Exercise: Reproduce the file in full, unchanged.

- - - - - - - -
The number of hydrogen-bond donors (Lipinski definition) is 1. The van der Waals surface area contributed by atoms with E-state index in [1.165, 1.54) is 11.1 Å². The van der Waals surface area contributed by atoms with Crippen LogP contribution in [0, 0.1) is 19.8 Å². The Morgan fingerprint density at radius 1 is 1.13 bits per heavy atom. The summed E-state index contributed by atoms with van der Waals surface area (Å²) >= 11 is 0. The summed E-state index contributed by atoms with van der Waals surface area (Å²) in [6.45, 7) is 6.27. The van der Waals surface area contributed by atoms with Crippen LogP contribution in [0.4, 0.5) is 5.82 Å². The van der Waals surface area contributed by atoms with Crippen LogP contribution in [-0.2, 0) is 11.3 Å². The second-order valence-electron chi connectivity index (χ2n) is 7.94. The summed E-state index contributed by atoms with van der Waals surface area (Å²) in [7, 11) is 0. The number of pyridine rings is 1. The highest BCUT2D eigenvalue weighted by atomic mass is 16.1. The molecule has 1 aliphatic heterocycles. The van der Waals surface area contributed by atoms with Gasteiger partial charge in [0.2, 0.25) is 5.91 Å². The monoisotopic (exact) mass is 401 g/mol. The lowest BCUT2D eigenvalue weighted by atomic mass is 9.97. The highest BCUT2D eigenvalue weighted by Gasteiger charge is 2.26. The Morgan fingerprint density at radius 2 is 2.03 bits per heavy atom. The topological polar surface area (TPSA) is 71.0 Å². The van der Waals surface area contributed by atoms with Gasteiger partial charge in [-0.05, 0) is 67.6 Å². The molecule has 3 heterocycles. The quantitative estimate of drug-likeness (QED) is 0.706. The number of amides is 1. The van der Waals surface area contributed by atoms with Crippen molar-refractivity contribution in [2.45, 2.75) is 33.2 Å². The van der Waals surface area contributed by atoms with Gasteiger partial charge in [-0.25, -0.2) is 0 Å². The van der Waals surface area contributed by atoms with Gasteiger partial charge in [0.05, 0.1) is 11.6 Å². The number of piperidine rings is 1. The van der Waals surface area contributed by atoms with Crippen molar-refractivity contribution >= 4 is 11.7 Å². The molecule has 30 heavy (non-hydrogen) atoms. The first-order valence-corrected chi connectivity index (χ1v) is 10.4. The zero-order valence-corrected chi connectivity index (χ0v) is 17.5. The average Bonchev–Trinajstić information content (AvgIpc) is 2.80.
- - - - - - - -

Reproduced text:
The number of hydrogen-bond donors (Lipinski definition) is 1. The van der Waals surface area contributed by atoms with E-state index in [1.165, 1.54) is 11.1 Å². The van der Waals surface area contributed by atoms with Crippen LogP contribution in [0, 0.1) is 19.8 Å². The Morgan fingerprint density at radius 1 is 1.13 bits per heavy atom. The summed E-state index contributed by atoms with van der Waals surface area (Å²) >= 11 is 0. The summed E-state index contributed by atoms with van der Waals surface area (Å²) in [6.45, 7) is 6.27. The van der Waals surface area contributed by atoms with Crippen LogP contribution in [0.4, 0.5) is 5.82 Å². The van der Waals surface area contributed by atoms with Crippen LogP contribution in [-0.2, 0) is 11.3 Å². The second-order valence-electron chi connectivity index (χ2n) is 7.94. The summed E-state index contributed by atoms with van der Waals surface area (Å²) in [7, 11) is 0. The number of pyridine rings is 1. The highest BCUT2D eigenvalue weighted by atomic mass is 16.1. The molecule has 1 aliphatic heterocycles. The van der Waals surface area contributed by atoms with Gasteiger partial charge in [0.2, 0.25) is 5.91 Å². The monoisotopic (exact) mass is 401 g/mol. The lowest BCUT2D eigenvalue weighted by atomic mass is 9.97. The highest BCUT2D eigenvalue weighted by Gasteiger charge is 2.26. The Morgan fingerprint density at radius 2 is 2.03 bits per heavy atom. The topological polar surface area (TPSA) is 71.0 Å². The van der Waals surface area contributed by atoms with Gasteiger partial charge in [-0.05, 0) is 67.6 Å². The molecule has 3 heterocycles. The quantitative estimate of drug-likeness (QED) is 0.706. The number of amides is 1. The van der Waals surface area contributed by atoms with Crippen molar-refractivity contribution in [2.45, 2.75) is 33.2 Å². The van der Waals surface area contributed by atoms with Gasteiger partial charge in [-0.25, -0.2) is 0 Å². The van der Waals surface area contributed by atoms with Gasteiger partial charge in [0.05, 0.1) is 11.6 Å². The number of piperidine rings is 1. The van der Waals surface area contributed by atoms with Crippen molar-refractivity contribution >= 4 is 11.7 Å². The molecule has 30 heavy (non-hydrogen) atoms. The first-order valence-corrected chi connectivity index (χ1v) is 10.4. The zero-order valence-corrected chi connectivity index (χ0v) is 17.5. The average Bonchev–Trinajstić information content (AvgIpc) is 2.80.